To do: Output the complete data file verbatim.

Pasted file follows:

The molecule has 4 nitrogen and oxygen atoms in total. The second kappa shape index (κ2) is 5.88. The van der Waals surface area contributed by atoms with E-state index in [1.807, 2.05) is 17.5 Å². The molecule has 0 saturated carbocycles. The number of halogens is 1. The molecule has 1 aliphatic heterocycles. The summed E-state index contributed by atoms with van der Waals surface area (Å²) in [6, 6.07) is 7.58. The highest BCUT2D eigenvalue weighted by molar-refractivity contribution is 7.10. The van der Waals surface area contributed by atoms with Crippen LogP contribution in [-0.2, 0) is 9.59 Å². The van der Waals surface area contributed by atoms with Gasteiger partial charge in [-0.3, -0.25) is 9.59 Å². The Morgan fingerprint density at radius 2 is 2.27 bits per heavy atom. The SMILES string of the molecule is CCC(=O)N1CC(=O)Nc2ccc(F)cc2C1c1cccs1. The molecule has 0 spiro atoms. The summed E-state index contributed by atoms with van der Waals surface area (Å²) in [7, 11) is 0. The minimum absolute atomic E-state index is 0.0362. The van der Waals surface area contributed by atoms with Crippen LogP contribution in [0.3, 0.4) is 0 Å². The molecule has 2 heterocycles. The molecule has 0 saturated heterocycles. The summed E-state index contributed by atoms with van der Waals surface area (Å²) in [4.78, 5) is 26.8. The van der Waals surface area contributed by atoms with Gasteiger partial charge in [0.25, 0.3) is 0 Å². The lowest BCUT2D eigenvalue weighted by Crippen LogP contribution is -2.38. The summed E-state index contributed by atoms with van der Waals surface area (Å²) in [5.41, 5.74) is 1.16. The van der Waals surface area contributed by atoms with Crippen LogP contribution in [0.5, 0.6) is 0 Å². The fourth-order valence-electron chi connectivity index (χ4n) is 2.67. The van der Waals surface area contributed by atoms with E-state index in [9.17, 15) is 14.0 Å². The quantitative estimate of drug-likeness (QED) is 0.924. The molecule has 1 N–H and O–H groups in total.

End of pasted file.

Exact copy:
The molecule has 4 nitrogen and oxygen atoms in total. The second kappa shape index (κ2) is 5.88. The van der Waals surface area contributed by atoms with E-state index in [1.807, 2.05) is 17.5 Å². The molecule has 0 saturated carbocycles. The number of halogens is 1. The molecule has 1 aliphatic heterocycles. The summed E-state index contributed by atoms with van der Waals surface area (Å²) in [6, 6.07) is 7.58. The highest BCUT2D eigenvalue weighted by molar-refractivity contribution is 7.10. The van der Waals surface area contributed by atoms with Crippen LogP contribution in [-0.2, 0) is 9.59 Å². The van der Waals surface area contributed by atoms with Gasteiger partial charge in [-0.3, -0.25) is 9.59 Å². The Morgan fingerprint density at radius 2 is 2.27 bits per heavy atom. The SMILES string of the molecule is CCC(=O)N1CC(=O)Nc2ccc(F)cc2C1c1cccs1. The molecule has 0 spiro atoms. The summed E-state index contributed by atoms with van der Waals surface area (Å²) in [7, 11) is 0. The minimum absolute atomic E-state index is 0.0362. The van der Waals surface area contributed by atoms with Crippen LogP contribution in [0.3, 0.4) is 0 Å². The molecule has 2 heterocycles. The molecule has 0 saturated heterocycles. The summed E-state index contributed by atoms with van der Waals surface area (Å²) in [4.78, 5) is 26.8. The van der Waals surface area contributed by atoms with Gasteiger partial charge in [0.25, 0.3) is 0 Å². The lowest BCUT2D eigenvalue weighted by Crippen LogP contribution is -2.38. The summed E-state index contributed by atoms with van der Waals surface area (Å²) in [5.41, 5.74) is 1.16. The van der Waals surface area contributed by atoms with Crippen LogP contribution in [0.5, 0.6) is 0 Å². The fourth-order valence-electron chi connectivity index (χ4n) is 2.67. The van der Waals surface area contributed by atoms with E-state index in [9.17, 15) is 14.0 Å². The quantitative estimate of drug-likeness (QED) is 0.924. The molecule has 1 N–H and O–H groups in total.